Teachers Graded, Students Motivated?














The big idea today in education seems to be that we need to tie teacher pay and evaluation to student test scores.  I used to be a big fan of this.  I remember when I thought this was how you should do it.  I was convinced that if a teacher didn’t have good test scores then he or she were not doing their job.  NO!

I cannot tell you what a bad idea is!  You can take the worst teacher and put them in the best class and that class, those kids will do okay if they care about grades and things important to education.  You can take the best teacher and put him or her in the worst class and if those kids don’t care then you will see it in their test scores.  I have seen it first hand.

I hear you saying, “well if the teacher is truly a ‘good’ teacher then she will motivate her students to WANT to do well.”  How I wish this were true!  I have seen the best teachers and people expend tremendous amounts of energy at trying to motivate and encourage a young person who just doesn’t want to do what you are trying to get them to do.  How do you change that?

I’m not sure that that question can be answered solely in the education arena.  We have an apathetic public.  We have a country who votes for the person who promises them the most.  Free health care, free food stamps, free cell phones for pete’s sake.  We are becoming a nation that wants more for less, is it any wonder it has found its way into the classroom?

I am a history teacher and as such think it is pretty darn important to teach.  But why do we teach history?  Of course we must know our history so we can make decisions based on past guidance and from a sense of knowledge from our past mistakes.  But we also can learn from the wisdom of the past.  “Ask not what your country can do for you, but what you can do for your country.”  Of course these famous words come from President John F. Kennedy.  He was a democrat, so any argument of political party can be transcended if take the time to know our history.  President Kennedy was saying it is time to get out there and DO SOMETHING of value. To give, not take.  My how the times are a changin’.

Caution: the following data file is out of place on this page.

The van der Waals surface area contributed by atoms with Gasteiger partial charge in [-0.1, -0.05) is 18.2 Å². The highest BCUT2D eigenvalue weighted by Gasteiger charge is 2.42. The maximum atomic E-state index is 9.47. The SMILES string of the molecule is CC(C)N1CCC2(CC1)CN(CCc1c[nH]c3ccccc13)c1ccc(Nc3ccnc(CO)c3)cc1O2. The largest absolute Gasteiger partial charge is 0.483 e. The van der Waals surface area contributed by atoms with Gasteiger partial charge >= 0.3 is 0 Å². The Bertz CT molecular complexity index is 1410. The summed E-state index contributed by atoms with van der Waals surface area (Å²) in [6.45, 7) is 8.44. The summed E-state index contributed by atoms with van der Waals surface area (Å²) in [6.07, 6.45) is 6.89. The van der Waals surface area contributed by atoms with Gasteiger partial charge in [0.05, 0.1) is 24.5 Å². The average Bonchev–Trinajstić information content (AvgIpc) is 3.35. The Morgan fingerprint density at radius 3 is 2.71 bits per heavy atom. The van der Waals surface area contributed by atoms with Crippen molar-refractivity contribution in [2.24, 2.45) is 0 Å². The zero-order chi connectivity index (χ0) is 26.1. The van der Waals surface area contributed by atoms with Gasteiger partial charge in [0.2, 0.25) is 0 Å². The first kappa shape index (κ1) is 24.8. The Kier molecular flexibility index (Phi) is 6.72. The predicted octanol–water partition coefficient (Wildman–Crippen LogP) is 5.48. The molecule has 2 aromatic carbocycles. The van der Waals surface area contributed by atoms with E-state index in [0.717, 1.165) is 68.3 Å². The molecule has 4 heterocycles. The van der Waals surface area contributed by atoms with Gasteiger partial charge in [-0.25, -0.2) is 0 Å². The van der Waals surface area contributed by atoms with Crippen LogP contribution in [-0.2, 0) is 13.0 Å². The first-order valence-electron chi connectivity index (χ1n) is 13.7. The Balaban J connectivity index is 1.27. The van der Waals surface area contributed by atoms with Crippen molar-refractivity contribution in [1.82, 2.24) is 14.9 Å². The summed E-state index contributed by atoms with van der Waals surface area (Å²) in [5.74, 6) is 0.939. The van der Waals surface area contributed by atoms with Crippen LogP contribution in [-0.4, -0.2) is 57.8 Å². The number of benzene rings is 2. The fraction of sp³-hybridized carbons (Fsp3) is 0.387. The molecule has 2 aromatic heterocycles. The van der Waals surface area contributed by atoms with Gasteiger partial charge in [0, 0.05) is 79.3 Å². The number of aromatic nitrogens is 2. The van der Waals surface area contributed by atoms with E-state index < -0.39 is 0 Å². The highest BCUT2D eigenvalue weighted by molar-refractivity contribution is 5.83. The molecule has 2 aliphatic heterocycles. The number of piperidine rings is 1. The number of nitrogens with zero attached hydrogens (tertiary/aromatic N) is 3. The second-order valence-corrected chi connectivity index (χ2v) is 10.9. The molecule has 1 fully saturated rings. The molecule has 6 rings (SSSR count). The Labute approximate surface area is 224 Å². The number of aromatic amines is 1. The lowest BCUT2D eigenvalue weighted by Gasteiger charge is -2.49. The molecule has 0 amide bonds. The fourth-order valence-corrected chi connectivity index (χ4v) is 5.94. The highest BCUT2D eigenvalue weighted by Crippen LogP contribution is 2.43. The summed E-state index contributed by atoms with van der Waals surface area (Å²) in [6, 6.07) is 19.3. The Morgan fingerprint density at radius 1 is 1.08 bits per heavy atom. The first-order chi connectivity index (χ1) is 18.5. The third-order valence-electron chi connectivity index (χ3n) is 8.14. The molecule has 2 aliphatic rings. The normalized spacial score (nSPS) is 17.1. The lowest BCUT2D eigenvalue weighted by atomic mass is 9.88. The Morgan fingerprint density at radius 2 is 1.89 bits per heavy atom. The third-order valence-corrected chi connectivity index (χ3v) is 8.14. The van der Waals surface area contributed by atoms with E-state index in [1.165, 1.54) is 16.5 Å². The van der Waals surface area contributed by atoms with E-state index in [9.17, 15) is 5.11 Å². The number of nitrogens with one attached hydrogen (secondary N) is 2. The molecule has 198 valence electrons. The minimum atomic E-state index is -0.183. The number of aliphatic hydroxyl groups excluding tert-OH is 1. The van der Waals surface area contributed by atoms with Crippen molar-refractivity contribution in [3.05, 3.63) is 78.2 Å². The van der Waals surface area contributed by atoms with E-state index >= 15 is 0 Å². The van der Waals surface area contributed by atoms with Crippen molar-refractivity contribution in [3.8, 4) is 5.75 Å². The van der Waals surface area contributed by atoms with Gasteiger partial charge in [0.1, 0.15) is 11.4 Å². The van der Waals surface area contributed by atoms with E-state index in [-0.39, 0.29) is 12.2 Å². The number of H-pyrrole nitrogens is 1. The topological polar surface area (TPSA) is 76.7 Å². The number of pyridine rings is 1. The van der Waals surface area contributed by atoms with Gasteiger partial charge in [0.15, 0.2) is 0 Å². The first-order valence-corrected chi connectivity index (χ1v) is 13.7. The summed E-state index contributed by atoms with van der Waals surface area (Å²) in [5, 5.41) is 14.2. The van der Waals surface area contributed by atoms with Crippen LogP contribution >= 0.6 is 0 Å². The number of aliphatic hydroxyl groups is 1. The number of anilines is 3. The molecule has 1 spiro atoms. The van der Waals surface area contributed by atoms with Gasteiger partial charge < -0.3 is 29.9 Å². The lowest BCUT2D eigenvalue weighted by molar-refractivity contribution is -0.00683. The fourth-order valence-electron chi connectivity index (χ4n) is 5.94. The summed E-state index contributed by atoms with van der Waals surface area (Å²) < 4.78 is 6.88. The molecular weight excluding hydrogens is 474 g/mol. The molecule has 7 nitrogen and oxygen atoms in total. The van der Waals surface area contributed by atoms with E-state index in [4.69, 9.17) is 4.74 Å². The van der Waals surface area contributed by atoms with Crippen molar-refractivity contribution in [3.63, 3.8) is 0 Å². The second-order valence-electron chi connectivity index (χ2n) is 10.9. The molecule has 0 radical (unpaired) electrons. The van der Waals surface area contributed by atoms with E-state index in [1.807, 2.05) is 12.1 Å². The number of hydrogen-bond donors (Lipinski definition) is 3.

But I digress!  Is it fair to measure my work on the basis of someone else’s work?  No!  But we do it all the time.  Sports is the best example.  We blame coaches and managers all the time for the success or failure of a team.  And sometimes we are right to blame them.  But how often does that coach leave that team and become successful somewhere else?  Don’t we have to ask ourselves who the problem was?

I know we need to measure teachers, but please don’t measure me based on how a 13 year feels on a single day!  I once had  one of my students stop and ask me, “Mr. Freese, does it suck to have a job that depends on a 13 year old?” He hit the nail on the head!  We don’t even do that with football coaches, at least they get 16 games to prove themselves.

According to the state of Texas I get 52 questions given in one four-hour period.  And don’t forget, we are “motivating” our players with millions of dollars.  Our students are being motivated by what?  Something from within or grades, and I am here to tell that for many, if not most, of our students, grades isn’t doing it any longer.  So what do we do? How can you motivate?  Motivation is innate, it has to be to last.  Our desire to “grade” everyone, including teachers, by a number isn’t going to cut it any longer.

So we have to ask ourselves the question: How is that working out for you?  Not too well in my mind.  We must have accountability for ALL of us in education.  But if we are going to hold our teachers accountable (and I believe we should) we MUST hold our students accountable as well.  Passing them on when they don’t pass the test is doing no favors to anyone.  It is time to hold our students accountable for their grades and behavior.  But this will be difficult in today’s permissive culture.  If we don’t, we will continue to get what we have, which is a failing system and a system of accountability that is a bigger failure still.

What do you think?  Until next time, peace.


About the Author